Ruz Belkhalta: Egyptian Festive Rice : رز بالخلطة

 

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What is Ruz Belkhalta?

In Egyptian food tradition, rice is an essential dish that accompanies almost any type of protein and/or vegetable.

Rice is also is a national crop that is grown in the Delta area (north of Egypt). By definition, Egyptian rice is short to medium grain rice that is heavier on starch compared to its long grain counterparts such as Basmati.

The spectrum of Egyptian rice dishes is impressive. Depending on the occasion, Egyptians either serve their rice plain on their daily dinner table, vermicelli rice for weekends and informal family gatherings, or Ruz Bel Khalta (Egyptian rice with gizzards, kidneys and nuts) for big events and celebrations.

Although being a savory and peppery dish, festive Ruz belkhalta has a surprising sweetness hint. That sweetness comes from the addition of raisins and a spoonful of sugar that melts away during the cooking process, giving the rice it’s tanned, exotic color.   

How to make perfect Ruz Belkhalta every time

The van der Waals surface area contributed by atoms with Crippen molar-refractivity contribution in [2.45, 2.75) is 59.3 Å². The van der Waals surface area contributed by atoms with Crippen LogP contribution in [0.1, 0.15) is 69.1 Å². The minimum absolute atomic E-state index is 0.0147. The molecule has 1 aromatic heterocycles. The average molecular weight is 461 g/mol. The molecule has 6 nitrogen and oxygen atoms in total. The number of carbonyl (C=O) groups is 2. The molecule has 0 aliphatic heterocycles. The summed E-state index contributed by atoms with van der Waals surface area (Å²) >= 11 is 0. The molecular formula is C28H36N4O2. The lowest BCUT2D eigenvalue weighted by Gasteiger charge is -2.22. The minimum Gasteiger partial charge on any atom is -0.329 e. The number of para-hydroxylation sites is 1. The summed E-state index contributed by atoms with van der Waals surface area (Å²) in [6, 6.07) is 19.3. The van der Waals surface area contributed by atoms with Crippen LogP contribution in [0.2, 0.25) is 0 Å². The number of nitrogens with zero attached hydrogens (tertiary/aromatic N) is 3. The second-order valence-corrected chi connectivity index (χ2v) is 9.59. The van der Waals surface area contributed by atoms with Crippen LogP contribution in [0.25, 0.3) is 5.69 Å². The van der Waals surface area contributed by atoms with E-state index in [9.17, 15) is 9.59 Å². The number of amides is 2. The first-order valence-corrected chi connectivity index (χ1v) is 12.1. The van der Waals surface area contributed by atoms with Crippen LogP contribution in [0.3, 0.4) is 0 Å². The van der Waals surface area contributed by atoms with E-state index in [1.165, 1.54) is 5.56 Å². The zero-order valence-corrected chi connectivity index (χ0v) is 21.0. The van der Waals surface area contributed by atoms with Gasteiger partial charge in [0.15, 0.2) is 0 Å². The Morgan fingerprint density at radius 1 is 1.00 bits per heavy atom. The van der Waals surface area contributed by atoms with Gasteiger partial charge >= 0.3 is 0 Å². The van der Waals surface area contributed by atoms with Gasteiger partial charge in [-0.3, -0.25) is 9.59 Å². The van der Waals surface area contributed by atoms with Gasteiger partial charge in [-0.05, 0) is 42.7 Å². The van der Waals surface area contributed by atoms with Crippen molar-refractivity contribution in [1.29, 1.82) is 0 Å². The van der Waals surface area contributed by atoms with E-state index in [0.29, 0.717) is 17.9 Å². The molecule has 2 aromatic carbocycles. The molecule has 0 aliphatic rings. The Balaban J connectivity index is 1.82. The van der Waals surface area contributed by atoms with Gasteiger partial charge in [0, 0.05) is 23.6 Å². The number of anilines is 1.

Although the cooking steps of this dish are pretty straightforward, it does require some attention to detail. In order to have a rewarding fluffy rice, with perfectly golden gizzards and kidneys, and the right balance among its savory and sweet elements, keep scrolling. 🙂

I will walk you through the steps to pinpoint all the tricky steps that can make or break that dish. So let us dive in!

First, the Rice 

Traditionally, Egyptians use locally grown, short grain rice for this recipe. That said, I prefer to use long grain Basmati rice as it is easier to find overseas, and it is has a medium glycemic index, as opposed to Egyptian rice. In other words, it has less carbohydrates which increase blood sugar (glucose) levels.

Whether you use Egyptian rice or Basmati rice, the steps are the same but the quantity of water you add to the rice and the cooking time will be different, so stay mindful of that. 

Prior to cooking, I soak the rice in cold water for 30 minutes and then rinse it under tap water several times, until the water runs clear. Drain the water, and let the rice air-dry in fine mesh sieve fitted over deep container.